Typically, someone can figure out what brand of common sense will be at play in one of these direct-to-video action flicks within the first five to ten minutes, since so many of 'em start out with a vigorous sequence designed to hook the audience's attention out of the starting gate. With Precious Cargo, that opening includes blank bullets used to trick arms dealers and conducting deals at a beach within easy eyeshot of passersby -- and, more importantly, in the crosshairs of the scar-faced sniper Jenna. The silliness does calm down from that, sure, but the flick's still working with floods of missed bullets and the gleeful main characters nostalgically laughing off the dangerous situations they're caught in, and their lack of taking things seriously translates into the audience not really taking things seriously. There's no shortage of action going on, either, from speedy boast chases and armored truck heists to gunfights in a labyrinthine hotel, all of which are filled with cheesy comedic banter that reassures whoever's watching that it's alright to laugh along, even if they should probably be digging into the suspense.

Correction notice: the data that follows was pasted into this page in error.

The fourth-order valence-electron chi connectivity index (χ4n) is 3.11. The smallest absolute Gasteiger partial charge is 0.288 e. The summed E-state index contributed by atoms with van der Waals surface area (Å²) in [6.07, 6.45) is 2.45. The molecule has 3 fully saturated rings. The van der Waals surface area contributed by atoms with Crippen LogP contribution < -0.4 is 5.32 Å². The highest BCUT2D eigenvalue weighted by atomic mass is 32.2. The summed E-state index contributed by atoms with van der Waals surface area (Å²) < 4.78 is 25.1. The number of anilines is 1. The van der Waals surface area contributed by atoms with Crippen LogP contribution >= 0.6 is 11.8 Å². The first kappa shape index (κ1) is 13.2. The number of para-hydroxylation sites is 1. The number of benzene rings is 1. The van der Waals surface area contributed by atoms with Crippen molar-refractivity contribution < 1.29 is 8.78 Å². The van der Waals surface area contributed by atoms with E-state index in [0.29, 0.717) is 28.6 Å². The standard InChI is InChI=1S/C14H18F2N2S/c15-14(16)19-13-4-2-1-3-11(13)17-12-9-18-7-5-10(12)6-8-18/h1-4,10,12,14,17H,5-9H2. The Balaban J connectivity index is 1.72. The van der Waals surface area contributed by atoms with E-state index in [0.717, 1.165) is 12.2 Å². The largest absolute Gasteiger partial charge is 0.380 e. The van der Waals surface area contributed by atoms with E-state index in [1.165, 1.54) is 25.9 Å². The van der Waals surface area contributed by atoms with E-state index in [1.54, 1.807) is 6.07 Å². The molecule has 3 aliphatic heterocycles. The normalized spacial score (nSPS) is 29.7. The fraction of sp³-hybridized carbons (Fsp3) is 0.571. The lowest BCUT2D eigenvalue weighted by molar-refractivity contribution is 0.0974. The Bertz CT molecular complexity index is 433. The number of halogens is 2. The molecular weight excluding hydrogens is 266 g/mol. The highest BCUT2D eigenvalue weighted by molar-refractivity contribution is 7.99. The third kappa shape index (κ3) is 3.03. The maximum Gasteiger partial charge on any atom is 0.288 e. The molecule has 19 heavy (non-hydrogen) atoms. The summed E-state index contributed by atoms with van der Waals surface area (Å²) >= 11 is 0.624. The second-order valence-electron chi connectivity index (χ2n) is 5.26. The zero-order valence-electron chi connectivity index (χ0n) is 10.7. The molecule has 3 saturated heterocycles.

Mark-Paul Gosselaar doesn't do a bad job of embodying the stubbly, sharp persona of a "reforming" ex-thief, giving Jack the right kind of durable gristle that makes his survival in hairy situations at least partly credible. He's surrounded by unconvincing dialogue and token characters delivering it, though, all of whom are boiled down to one or two shallow, obnoxious traits, whether it's a getaway driver (Nick Loeb) who can't stop getting drunk or a married ex-military guy (John Brotherton) who throws himself into the line of fire just to get away from his abrasive wife. And then there's Eddie, Bruce Willis' pseudo-cameo in Precious Cargo, which, admittedly, is a tad more interesting than some of his other recent direct-to-video performances, given that he's allowed to be impulsive and callously snarling. Unfortunately, that's all there is to the film's overbearing criminal villain, relying on the easy assumed danger of his desire for wealth and retribution to keep the action moving forward. In fact, the most intriguing character of the lot might be the veterinary doctor Jack was dating, Jenna (Lydia Hull), who seems surprisingly tolerant of Jack's criminal history.